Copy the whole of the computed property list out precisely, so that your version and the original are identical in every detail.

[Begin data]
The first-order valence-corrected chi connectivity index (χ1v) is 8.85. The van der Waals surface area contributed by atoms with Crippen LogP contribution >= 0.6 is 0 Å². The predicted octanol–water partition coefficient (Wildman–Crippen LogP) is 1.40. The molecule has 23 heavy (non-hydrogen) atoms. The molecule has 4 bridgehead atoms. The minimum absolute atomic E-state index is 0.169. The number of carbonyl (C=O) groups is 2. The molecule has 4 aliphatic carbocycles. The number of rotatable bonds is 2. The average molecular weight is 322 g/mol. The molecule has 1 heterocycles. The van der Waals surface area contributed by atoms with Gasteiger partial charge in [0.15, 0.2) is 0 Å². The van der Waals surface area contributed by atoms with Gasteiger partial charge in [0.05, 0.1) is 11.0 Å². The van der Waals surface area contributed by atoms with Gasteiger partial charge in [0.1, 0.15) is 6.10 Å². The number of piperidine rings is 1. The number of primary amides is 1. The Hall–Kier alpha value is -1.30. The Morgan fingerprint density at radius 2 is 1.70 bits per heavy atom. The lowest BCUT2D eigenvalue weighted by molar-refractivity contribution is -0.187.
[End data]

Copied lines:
The first-order valence-corrected chi connectivity index (χ1v) is 8.85. The van der Waals surface area contributed by atoms with Crippen LogP contribution >= 0.6 is 0 Å². The predicted octanol–water partition coefficient (Wildman–Crippen LogP) is 1.40. The molecule has 23 heavy (non-hydrogen) atoms. The molecule has 4 bridgehead atoms. The minimum absolute atomic E-state index is 0.169. The number of carbonyl (C=O) groups is 2. The molecule has 4 aliphatic carbocycles. The number of rotatable bonds is 2. The average molecular weight is 322 g/mol. The molecule has 1 heterocycles. The van der Waals surface area contributed by atoms with Gasteiger partial charge in [0.15, 0.2) is 0 Å². The van der Waals surface area contributed by atoms with Gasteiger partial charge in [0.05, 0.1) is 11.0 Å². The van der Waals surface area contributed by atoms with Gasteiger partial charge in [0.1, 0.15) is 6.10 Å². The number of piperidine rings is 1. The number of primary amides is 1. The Hall–Kier alpha value is -1.30. The Morgan fingerprint density at radius 2 is 1.70 bits per heavy atom. The lowest BCUT2D eigenvalue weighted by molar-refractivity contribution is -0.187.